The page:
A leading Turkish business group called on banks to cut interest rates on loans after the central bank slashed borrowing costs.
State-run lenders have already reduced their loan rates and non-government banks should now follow suit, said Rifat Hisarcıklıoğlu, head of the Union of Chambers and Commodity Exchanges of Turkey (TOBB), Dünya newspaper reported.
“It’s the turn of the banks. We expect them to reduce interest rates,” he said on Thursday.
Turkish banks are reporting lower profits after an economic downturn led to an increase in non-performing loans and requests from businesses and consumers to restructure their debts. The firms are also facing higher interest rates on domestic and international markets, meaning they are cutting back on their borrowing leaving less capital available to lend to the economy. The government is also encouraging them to buy more Treasury bonds to help fund spending.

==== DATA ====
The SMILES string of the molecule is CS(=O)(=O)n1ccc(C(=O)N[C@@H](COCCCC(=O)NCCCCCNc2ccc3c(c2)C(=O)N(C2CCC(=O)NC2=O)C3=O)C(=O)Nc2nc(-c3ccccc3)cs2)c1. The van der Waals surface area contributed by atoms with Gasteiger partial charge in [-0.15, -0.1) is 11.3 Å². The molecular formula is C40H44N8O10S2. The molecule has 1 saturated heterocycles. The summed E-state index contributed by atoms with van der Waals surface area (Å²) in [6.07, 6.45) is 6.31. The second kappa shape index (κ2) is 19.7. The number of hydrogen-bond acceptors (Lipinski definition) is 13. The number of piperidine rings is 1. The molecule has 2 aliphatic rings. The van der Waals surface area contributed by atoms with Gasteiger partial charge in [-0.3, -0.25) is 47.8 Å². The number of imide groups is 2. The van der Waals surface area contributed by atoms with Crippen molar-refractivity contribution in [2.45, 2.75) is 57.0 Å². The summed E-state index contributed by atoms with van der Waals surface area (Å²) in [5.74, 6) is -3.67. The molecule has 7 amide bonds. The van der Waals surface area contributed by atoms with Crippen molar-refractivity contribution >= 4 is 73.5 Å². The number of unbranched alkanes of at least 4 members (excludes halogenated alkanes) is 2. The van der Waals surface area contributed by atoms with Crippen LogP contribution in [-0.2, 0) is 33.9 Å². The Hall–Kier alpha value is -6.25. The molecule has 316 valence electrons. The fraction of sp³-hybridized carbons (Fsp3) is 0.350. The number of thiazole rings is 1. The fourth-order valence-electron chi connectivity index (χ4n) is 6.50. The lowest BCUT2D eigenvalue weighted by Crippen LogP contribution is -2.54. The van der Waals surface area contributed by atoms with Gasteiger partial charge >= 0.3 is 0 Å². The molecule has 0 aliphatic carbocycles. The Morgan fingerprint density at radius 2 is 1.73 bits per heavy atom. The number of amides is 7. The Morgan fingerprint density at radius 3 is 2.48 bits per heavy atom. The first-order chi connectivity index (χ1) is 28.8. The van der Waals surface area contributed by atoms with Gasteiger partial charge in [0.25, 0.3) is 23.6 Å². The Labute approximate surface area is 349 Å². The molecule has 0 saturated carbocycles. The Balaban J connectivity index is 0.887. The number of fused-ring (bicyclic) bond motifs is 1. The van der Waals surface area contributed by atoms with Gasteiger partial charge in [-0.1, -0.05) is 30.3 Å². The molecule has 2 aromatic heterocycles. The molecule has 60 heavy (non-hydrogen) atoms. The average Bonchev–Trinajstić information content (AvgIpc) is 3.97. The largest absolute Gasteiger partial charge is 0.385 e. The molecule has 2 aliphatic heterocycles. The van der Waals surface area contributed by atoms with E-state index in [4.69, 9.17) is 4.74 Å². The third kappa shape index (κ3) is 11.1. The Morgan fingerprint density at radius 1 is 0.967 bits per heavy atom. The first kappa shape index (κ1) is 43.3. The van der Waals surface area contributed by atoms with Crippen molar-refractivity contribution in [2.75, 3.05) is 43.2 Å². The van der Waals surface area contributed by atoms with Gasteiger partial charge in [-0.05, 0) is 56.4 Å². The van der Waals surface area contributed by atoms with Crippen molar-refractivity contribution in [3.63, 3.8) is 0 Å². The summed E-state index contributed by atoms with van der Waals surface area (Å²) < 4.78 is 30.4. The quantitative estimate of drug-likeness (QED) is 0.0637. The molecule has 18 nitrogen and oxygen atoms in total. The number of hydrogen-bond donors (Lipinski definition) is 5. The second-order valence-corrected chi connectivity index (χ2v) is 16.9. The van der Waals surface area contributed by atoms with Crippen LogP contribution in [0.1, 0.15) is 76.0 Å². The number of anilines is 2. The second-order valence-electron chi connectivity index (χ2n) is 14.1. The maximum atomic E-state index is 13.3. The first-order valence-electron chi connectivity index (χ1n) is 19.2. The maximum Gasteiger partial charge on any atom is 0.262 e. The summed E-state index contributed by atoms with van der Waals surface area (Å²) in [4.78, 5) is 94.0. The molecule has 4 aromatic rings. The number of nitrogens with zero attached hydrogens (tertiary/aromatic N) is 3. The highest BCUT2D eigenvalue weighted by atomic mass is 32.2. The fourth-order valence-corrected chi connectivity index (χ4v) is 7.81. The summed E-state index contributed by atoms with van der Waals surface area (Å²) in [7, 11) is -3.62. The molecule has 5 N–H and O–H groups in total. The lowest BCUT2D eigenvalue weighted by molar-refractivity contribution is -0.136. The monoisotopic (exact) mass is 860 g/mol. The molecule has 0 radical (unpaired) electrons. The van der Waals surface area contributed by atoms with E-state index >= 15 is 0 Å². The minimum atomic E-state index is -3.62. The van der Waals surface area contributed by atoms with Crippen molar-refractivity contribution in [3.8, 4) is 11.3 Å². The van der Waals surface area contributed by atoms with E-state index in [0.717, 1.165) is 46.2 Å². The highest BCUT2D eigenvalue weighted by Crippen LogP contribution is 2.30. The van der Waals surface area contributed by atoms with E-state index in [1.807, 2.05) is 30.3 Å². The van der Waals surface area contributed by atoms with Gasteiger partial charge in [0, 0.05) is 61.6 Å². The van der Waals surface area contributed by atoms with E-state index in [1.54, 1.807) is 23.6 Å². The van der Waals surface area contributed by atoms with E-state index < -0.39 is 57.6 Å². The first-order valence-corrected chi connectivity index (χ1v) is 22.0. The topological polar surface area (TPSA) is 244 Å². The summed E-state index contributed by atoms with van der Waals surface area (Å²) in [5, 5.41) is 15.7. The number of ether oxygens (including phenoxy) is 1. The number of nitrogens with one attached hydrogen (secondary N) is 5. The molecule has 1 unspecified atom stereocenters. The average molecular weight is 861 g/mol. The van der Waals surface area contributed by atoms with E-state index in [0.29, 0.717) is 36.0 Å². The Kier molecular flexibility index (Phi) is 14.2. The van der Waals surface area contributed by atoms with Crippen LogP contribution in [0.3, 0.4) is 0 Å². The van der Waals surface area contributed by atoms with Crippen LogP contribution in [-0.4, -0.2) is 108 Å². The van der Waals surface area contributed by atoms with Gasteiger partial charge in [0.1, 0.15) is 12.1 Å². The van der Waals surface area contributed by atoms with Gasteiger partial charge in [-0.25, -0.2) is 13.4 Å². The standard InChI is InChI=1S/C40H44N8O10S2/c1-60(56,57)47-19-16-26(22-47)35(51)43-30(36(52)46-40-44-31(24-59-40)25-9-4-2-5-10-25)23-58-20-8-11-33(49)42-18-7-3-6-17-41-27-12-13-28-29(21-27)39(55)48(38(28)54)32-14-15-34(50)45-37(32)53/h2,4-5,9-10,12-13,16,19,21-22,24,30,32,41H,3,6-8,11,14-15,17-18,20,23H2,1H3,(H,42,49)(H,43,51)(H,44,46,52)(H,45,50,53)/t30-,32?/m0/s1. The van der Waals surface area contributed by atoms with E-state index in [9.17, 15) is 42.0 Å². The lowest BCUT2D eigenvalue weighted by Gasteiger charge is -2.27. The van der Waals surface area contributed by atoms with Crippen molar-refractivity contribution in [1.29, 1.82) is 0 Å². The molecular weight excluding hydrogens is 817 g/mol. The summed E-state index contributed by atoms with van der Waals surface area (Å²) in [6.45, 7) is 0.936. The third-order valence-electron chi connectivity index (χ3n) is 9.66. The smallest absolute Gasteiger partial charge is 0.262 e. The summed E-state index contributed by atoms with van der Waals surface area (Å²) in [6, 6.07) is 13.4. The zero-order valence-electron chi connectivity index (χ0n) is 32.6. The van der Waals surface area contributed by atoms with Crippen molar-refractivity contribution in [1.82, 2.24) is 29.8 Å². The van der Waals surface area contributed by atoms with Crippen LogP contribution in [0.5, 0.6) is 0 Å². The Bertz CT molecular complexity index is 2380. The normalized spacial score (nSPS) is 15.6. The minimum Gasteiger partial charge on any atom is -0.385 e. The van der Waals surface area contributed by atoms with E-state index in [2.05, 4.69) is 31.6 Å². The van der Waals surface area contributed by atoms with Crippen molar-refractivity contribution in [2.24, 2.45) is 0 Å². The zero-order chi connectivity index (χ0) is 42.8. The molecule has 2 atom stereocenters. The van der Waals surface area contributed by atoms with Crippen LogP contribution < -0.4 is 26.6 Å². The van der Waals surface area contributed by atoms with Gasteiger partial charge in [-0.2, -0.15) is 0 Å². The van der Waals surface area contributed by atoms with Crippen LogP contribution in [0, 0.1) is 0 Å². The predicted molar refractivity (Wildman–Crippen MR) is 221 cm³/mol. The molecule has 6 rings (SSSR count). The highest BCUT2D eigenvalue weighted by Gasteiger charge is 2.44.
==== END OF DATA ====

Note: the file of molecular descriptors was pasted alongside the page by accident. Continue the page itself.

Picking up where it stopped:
Hisarcıklıoğlu praised state-owned lenders for reducing the cost of borrowing for businesses, part of an economic plan devised by the government.
“I am certain that we will see the net effect in production and in economic growth numbers,” he said.
A decision by government lenders to reduce interest rates on mortgages to 0.99 percent monthly from 1.49 percent will help the construction sector and have a positive impact on linked industries as well, Hisarcıklıoğlu said.